Lots of people think they know me, they see a confident Mum who has for the most part got things together. But, let me clue you into something. Most of the time there is a fission of nervous energy bubbling just below my skin, worrying about what could possibly go wrong and making me doubt my parenting capabilities! Some days are better than others, but with situations like this, my anxiety can definitely get the best of me! I have a few suggestions for you however, should you get to this same precarious time with your child and you feel as though you are standing on the precipice staring into the abyss!
1. Talk to your child. The likelihood is they are way less worried about the whole situation than you and you are making it into some massive melodrama that it really doesn’t need to be! This goes for while their at school as well – I’ve been assured that the answer to what they did that day is usually a non committal “can’t remember” or “nothing” and this is totally normal but keep the dialogue open!
2. Be positive. Ask in your current provision what their strategies are for bridging the gap between school and nursery – its likely they’ll have one and this can be hugely reassuring!
3. Talk to your tribe! If they haven’t already been through it, they’re going through it with you or will be at some point so they’ll be able to tell you that its not all bad or share in your angsty cake eating sessions while you all google home-schooling.
4. Seriously think about home-schooling. I looked at a lot of websites, blogs and insta accounts that sing the praises of home-schooling. For one reason and another its just not right for us just now but I can definitely see the pros!
5. Attend any information sessions the school of your choice holds and ask questions, don’t worry about them being dumb, they’ve likely heard them before and someone else is sitting there desperate to ask too and grateful you did it for them!
6. Positively reinforce starting school at home. If your pre-schooler is anything like mine then then you know they soak up knowledge like a sponge! Talk about the things you enjoyed at school, your favourite lessons and how it was so much fun to make new friends! Acknowledge your childs worries, you don’t need to write the off, find the answer together! Your kid is worried about not knowing anyone in their class – set up a playdate or book onto a holiday activity where they’ll be with their peers; not sure about uniform – check the school policy; worried they won’t find their way to the toilet, ask if the school will do a tour! It’s not so daunting if you face it together!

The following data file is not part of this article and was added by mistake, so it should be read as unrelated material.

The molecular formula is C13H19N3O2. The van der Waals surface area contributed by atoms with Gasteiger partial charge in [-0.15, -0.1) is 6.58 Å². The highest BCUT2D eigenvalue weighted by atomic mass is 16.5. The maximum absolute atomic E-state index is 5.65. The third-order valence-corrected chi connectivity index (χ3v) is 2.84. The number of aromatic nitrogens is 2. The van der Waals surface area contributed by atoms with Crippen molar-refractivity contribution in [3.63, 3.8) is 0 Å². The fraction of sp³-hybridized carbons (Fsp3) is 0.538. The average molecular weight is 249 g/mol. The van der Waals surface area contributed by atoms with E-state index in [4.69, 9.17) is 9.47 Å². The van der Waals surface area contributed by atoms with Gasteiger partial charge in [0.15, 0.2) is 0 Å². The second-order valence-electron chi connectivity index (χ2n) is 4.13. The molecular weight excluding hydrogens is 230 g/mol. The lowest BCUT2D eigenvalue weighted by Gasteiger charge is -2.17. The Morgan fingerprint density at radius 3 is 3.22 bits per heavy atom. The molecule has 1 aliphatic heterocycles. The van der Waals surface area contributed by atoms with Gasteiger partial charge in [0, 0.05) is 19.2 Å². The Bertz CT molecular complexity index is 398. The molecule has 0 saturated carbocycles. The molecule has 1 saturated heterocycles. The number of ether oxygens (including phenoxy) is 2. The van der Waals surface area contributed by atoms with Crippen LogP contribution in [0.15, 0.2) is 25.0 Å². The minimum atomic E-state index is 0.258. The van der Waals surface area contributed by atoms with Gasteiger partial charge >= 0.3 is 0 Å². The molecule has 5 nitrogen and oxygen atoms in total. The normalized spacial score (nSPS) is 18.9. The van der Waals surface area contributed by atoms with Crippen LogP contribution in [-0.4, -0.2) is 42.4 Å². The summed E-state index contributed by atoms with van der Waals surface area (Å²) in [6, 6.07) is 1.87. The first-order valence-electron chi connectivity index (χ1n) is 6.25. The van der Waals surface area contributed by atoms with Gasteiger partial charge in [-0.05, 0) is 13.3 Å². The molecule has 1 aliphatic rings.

7. Remember you got through it. Whether you loved or loathed school, you’re here and you made it through. Your little is going to as well. And bonus, (s)he has you as a parent to be a total rock throughout the whole experience!
8. As with everything, be it a new baby, a new job, a new car, the feeling of things being new and overwhelming soon wears off and things become second nature, the way things were is forgotten and the way things are is just the way life is – so to for school!
Writing this has genuinely helped me work out some of my anxiety. I have gone from bumbling mess, neurotic wife to mute Mum whilst considering the topic of starting school. There have been tears and tantrums and most of them have been from me! I won’t lie, I’m still not 100% comfortable with the idea of delivering my baby to the school gates in August and waving her off happily but broken down into manageable chunks everything does seem easier! She's also 5 today so all the emotions for me really! I sometimes feel like I’m the only person in the world who feels the way I do about school so I’m genuinely looking forward to peoples thoughts on the topic! I know there are a number of teachers on the Freddie Fox Team and who regularly read the blog too so – top tips appreciated!